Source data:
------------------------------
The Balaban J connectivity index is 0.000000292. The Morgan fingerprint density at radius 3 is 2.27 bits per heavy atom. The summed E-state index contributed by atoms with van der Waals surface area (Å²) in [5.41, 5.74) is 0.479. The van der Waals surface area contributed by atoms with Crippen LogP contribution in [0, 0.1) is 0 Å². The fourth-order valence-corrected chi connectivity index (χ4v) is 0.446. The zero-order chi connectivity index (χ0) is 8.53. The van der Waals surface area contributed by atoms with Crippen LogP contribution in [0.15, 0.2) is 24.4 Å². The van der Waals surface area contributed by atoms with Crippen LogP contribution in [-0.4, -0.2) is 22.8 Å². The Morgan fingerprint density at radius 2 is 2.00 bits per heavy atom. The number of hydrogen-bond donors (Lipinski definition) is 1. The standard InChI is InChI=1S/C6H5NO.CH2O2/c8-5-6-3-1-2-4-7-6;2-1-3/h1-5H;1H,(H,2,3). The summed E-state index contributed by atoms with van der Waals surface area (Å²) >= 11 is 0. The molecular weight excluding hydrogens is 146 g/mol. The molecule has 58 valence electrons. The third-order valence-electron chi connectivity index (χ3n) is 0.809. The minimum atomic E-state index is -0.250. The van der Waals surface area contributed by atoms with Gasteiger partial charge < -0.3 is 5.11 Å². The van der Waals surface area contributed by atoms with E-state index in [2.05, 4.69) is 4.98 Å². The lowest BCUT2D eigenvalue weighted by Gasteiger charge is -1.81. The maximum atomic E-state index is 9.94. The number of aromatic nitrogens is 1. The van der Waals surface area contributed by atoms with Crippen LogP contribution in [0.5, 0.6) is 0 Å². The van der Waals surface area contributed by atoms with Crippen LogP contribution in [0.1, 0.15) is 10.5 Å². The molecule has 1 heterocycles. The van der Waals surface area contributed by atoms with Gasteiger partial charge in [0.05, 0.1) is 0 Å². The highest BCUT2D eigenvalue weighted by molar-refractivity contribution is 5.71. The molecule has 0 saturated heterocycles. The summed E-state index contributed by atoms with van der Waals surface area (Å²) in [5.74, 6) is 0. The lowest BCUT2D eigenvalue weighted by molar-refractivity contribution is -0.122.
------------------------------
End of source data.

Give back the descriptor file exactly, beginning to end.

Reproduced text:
The Balaban J connectivity index is 0.000000292. The Morgan fingerprint density at radius 3 is 2.27 bits per heavy atom. The summed E-state index contributed by atoms with van der Waals surface area (Å²) in [5.41, 5.74) is 0.479. The van der Waals surface area contributed by atoms with Crippen LogP contribution in [0, 0.1) is 0 Å². The fourth-order valence-corrected chi connectivity index (χ4v) is 0.446. The zero-order chi connectivity index (χ0) is 8.53. The van der Waals surface area contributed by atoms with Crippen LogP contribution in [0.15, 0.2) is 24.4 Å². The van der Waals surface area contributed by atoms with Crippen LogP contribution in [-0.4, -0.2) is 22.8 Å². The Morgan fingerprint density at radius 2 is 2.00 bits per heavy atom. The number of hydrogen-bond donors (Lipinski definition) is 1. The standard InChI is InChI=1S/C6H5NO.CH2O2/c8-5-6-3-1-2-4-7-6;2-1-3/h1-5H;1H,(H,2,3). The summed E-state index contributed by atoms with van der Waals surface area (Å²) >= 11 is 0. The molecular weight excluding hydrogens is 146 g/mol. The molecule has 58 valence electrons. The third-order valence-electron chi connectivity index (χ3n) is 0.809. The minimum atomic E-state index is -0.250. The van der Waals surface area contributed by atoms with Gasteiger partial charge < -0.3 is 5.11 Å². The van der Waals surface area contributed by atoms with E-state index in [2.05, 4.69) is 4.98 Å². The lowest BCUT2D eigenvalue weighted by Gasteiger charge is -1.81. The maximum atomic E-state index is 9.94. The number of aromatic nitrogens is 1. The van der Waals surface area contributed by atoms with Crippen LogP contribution in [0.5, 0.6) is 0 Å². The van der Waals surface area contributed by atoms with Crippen LogP contribution in [0.1, 0.15) is 10.5 Å². The molecule has 1 heterocycles. The van der Waals surface area contributed by atoms with Gasteiger partial charge in [0.05, 0.1) is 0 Å². The highest BCUT2D eigenvalue weighted by molar-refractivity contribution is 5.71. The molecule has 0 saturated heterocycles. The summed E-state index contributed by atoms with van der Waals surface area (Å²) in [5.74, 6) is 0. The lowest BCUT2D eigenvalue weighted by molar-refractivity contribution is -0.122.